Norris was the surprise next-quickest driver, only 0.095s adrift. His Mercedes-powered McLaren team suggested the Briton’s soft-shod lap was the car’s first performance run after eschewing low-fuel running during pre-season testing. Lewis Hamilton followed in third as the fastest Mercedes driver, but the Briton was 0.235s off Verstappen’s pace.

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Max Verstappen opened the 2021 Formula 1 season with the fastest time of first practice for Red Bull Racing at the Bahrain Grand Prix. The Dutchman rocketed to the top of the time sheet with a lap of 1m31.394s in the final five minutes of the session with a fresh set of soft tires.

The Honda-powered RB16B was 0.298s quicker than Mercedes’s Valtteri Bottas, but the practice hour did little to clarify the competitive order between the two constructor giants.

Red Bull Racing and Mercedes spent the first half of the session rotating through top spot of the order, with Sergio Perez opening proceedings for his new team first before being usurped by Lewis Hamilton and in turn Bottas.

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I preview the upcoming Bahrain Grand Prix with last year’ spodcast guest Abhishek Takle.

Max Verstappen sits in his car with his visor open

After seven years of F1 domination, has Mercedes finally unveiled a car with a beatable weakness?

Michael Lamonato from the Box of Neutrals podcast and F1StrategyReport.com joined Jordan Kounelis to delve into what to expect from teams and drivers in the upcoming Formula 1 season beginning this weekend in Bahrain.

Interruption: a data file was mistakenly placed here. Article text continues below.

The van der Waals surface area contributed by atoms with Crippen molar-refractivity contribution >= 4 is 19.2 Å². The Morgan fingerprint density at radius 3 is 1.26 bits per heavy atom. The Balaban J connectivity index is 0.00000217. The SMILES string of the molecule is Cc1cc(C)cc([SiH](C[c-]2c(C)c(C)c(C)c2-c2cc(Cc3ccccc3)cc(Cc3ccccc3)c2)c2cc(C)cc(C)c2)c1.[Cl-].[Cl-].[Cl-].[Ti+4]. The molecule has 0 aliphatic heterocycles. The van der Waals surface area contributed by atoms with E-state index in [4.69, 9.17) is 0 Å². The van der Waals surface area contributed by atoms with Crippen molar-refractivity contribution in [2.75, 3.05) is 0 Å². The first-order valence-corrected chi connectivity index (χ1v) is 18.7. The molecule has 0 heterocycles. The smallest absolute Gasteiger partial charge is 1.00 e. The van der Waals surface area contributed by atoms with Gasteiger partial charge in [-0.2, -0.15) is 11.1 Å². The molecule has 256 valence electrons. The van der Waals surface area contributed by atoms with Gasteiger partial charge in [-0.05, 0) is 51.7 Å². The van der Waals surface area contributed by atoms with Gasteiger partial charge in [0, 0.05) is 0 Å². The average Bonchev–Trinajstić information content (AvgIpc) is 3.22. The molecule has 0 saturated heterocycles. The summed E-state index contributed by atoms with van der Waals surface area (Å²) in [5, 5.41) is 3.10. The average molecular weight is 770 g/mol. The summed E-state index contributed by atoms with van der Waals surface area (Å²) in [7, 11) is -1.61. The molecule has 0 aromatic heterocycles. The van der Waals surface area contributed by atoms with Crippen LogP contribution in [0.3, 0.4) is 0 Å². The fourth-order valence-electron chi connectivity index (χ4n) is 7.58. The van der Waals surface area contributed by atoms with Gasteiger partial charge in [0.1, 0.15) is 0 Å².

Laurence Edmonson joins us to ask the burning question of the season: when and where is William Storey returning to F1? We also talk about the championship for a bit.

Sergio Perez’s popular Sakhir victory only piled more pressure onto Red Bull Racing and the under-fire Alex Albon switch drivers in 2021.

At the 190th time of asking, Sergio Perez made himself a grand prix winner with a sensational run from the back of the pack on the first lap to victory at the Sakhir Grand Prix.

The Mexican was in devastating form all evening, his pace only accentuated by his recovery from being punted off the road by Charles Leclerc on the first lap. He made up seven places in five tours early in his recovery and eventually rose to third twice — before and after his sole racing pit stop (excluding his first-lap tyre change while last) — to highlight just how scintillating a drive he was executing.

But such is the state of Formula One that even in such sparkling form he relied on a truly classic Mercedes catastrophe to put him in a winning position.

Sergio Perez has come from last to first for a sensational comeback win and maiden Formula 1 victory after a Mercedes pit stop blunder cost it a comfortable one-two finish.

The Mexican was punted off the road by an errant Charles Leclerc on the first lap as they battled for third. The crash put the Ferrari driver out of the race and clamed Red Bull Racing’s Max Verstappen as collateral, but Perez was able to continue, albeit in last place after a pit stop to replace his damaged tyres.

But equipped with fresh rubber Perez made mincemeat of the midfield. He made up seven places in five laps and continued his rise back up to third, an easy pass on his own teammate underlining his ferocious personal pace.